The conventional conclusion that the major central banks—the Federal Reserve, the Bank of Japan, the European Central Bank and the Bank of China—succeeded in saving the global economy from depression in 2008-09 is another example of drawing over-arching conclusions about success from single examples.

Since each nation/region is unique, any claim that the policies of any one central bank can be applied to other nations/regions with equivalent success is a highly questionable assumption.  Since there is only one European Union, Japan, China and U.S.A., there are no opportunities to test the assumption that the central bank recipe used in 2008-09 can be applied with equal success in future financial crises in these very different economies.

Previous Policies Have Changed Conditions

One reason we cannot draw over-arching conclusions about the drastic monetary policies enacted in 2008-09 is that those policies have changed the financial-political landscape. As a result, what worked in 2008-09 may not succeed in the next financial crisis because those policies only worked in the specific set of conditions of that crisis. If the conditions have changed, then the strategies that were 'successful' in the previous set of conditions will not yield the same outcome.

For example, central banks lowered interest rates to near-zero in 2008-09 to spark borrowing and refinancing of existing debt. Now that rates are still near-zero, this policy and outcome cannot be duplicated.  Lessons drawn from successes that cannot be repeated are suspect.

Previously successful policies may fail in the next crisis due to diminishing returns: for example, policies that extend credit to marginal borrowers to bring demand forward (i.e. subprime auto loans) eventually reach all but the riskiest borrowers.  Extending those policies essentially guarantees rising defaults as people with no business borrowing money are given credit to maintain consumption.

As defaults soar, lenders record losses and sales decline, as consumption was already brought forward.

Due to diminishing returns, a policy that was successful at first fails when extended.
In effect, successful policies may be time-stamped; not only do they only work in specific circumstances, they only work for a limited length of time in those specific conditions. Beyond those conditions and timeline, the supposed factors of success no longer work.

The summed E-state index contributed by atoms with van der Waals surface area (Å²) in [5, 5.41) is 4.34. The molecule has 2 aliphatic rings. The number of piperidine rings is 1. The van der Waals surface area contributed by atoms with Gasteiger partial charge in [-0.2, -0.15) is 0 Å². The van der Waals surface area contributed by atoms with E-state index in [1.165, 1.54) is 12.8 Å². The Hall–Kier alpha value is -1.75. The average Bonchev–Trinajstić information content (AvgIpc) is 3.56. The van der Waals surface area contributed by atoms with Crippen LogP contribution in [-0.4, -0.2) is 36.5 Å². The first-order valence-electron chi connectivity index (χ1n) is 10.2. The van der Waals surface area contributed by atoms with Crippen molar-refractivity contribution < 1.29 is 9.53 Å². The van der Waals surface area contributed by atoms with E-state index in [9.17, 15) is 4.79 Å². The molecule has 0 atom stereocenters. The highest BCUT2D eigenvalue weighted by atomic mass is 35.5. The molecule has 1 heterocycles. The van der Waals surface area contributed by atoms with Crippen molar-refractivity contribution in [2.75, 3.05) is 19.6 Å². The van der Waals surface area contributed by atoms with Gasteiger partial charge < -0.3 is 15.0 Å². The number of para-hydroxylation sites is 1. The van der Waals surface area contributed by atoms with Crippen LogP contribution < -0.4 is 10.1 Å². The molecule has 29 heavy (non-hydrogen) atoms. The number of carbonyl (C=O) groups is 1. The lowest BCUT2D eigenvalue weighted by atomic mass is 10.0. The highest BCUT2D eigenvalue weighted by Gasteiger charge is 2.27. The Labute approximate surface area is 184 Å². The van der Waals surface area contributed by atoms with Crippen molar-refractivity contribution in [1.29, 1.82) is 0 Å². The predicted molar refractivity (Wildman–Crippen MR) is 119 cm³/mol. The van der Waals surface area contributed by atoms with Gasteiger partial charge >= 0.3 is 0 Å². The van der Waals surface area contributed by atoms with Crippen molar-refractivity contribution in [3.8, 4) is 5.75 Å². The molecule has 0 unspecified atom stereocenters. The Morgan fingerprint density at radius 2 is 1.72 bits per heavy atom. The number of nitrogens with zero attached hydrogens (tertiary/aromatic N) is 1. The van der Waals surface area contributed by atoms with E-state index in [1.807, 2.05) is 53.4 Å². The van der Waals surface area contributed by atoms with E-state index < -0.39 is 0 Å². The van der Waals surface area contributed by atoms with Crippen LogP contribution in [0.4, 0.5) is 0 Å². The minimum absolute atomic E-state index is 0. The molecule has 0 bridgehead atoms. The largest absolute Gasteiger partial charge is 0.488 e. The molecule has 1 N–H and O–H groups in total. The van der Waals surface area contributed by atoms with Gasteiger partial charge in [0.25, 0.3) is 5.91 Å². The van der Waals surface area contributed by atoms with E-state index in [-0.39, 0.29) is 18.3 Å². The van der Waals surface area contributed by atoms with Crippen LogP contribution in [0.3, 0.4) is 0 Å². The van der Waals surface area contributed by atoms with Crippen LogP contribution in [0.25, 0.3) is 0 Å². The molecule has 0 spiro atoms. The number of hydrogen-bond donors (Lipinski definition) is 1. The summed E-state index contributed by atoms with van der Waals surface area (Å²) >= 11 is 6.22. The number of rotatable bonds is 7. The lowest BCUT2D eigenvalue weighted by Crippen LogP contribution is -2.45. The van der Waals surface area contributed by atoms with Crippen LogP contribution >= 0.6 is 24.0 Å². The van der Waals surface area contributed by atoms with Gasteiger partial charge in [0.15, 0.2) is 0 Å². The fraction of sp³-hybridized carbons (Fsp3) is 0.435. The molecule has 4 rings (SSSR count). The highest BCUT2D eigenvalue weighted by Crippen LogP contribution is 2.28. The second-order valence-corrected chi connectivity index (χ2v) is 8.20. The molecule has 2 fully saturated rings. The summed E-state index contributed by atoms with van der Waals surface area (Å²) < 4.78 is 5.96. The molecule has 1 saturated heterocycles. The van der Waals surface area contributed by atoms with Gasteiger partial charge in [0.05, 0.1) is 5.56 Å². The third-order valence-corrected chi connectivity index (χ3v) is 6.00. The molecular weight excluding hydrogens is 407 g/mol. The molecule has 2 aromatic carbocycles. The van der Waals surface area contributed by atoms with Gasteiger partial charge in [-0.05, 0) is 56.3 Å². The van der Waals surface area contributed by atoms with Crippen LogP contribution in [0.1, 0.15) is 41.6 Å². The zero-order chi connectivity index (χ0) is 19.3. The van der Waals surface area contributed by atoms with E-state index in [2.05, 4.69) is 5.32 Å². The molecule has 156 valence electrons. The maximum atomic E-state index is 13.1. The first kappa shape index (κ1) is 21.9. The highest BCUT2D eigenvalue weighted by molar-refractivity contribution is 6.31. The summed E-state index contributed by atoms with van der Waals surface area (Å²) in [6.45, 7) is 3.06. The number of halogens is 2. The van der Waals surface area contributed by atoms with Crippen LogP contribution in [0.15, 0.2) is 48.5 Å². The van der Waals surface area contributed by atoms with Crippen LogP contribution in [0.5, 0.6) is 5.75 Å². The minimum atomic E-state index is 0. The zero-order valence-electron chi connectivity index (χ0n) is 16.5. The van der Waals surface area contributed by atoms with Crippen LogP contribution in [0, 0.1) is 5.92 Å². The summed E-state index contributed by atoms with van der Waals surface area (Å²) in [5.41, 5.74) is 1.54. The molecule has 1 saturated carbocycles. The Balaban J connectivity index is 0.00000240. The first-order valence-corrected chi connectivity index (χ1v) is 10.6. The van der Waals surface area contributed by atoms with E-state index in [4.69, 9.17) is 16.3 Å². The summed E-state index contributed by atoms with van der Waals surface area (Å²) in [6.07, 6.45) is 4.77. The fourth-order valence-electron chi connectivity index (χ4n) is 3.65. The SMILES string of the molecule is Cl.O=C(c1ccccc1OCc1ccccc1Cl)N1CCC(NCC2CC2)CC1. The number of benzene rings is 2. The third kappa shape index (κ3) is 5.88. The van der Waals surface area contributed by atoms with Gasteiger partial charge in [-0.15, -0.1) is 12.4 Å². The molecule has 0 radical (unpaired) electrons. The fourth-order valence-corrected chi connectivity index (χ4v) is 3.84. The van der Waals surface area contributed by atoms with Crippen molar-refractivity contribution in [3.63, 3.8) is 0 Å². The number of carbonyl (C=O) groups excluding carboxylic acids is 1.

Are the Outcomes of Monetary Policies Truly Predictable?

As noted above, any policy identified as the difference between success and failure must pass a basic test: When the policy is applied, is the outcome predictable?  For example, if central banks inject liquidity and buy assets (quantitative easing) in the next financial crisis, will those policies duplicate the results seen in 2008-14?

The current set of fiscal and monetary policies pursued by central banks and states are all based on lessons drawn from the Great Depression of the 1930s. The successful (if slow and uneven) “recovery” since the 2008-09 global financial meltdown is being touted as evidence that the key determinants of success drawn from the Great Depression are still valid: the Keynesian (or neo-Keynesian) policies of massive deficit spending by central states and extreme monetary easing policies by central banks.

Are the present-day conditions identical to those of the Great Depression? If not, then how can anyone conclude that the lessons drawn from that era will be valid in an entirely different set of conditions?

We need only consider Japan’s remarkably unsuccessful 25-year pursuit of these policies to wonder if the outcomes of these sacrosanct monetary and fiscal policies are truly predictable, or whether the key determinants of macro-economic success and failure have yet to be identified.

The Seeds of Failure Are Sown in the Initial Flush of Success

Even more troubling is the possibility that these monetary policies have sown the seeds of systemic failure in their pursuit of the extremes that yielded the initial flush of success.

That this initial success might be brief and transitory rather than enduring is rarely considered.  If this is the case—and the slowing global “recovery” suggests this is indeed so—then the success of these extreme policies is illusory, and the truly key determinants of success and failure remain elusive.

In Part 2: The 6 Reasons The Next Economic Rescue Will Fail, we examine why the current unstable "recovery" must topple despite the central planners' best efforts to sustain it. They simply don't have an accurate awareness of the true situation, nor have the right tools and skills to address it -- and so, in their ignorance and fear, are pulling levers that are inconsequential (at best) or will hasten the destabilization of the system.

Click here to access Part 2 of this report (free executive summary; enrollment required for full access)

This essay was first published on, where I am a contributing writer.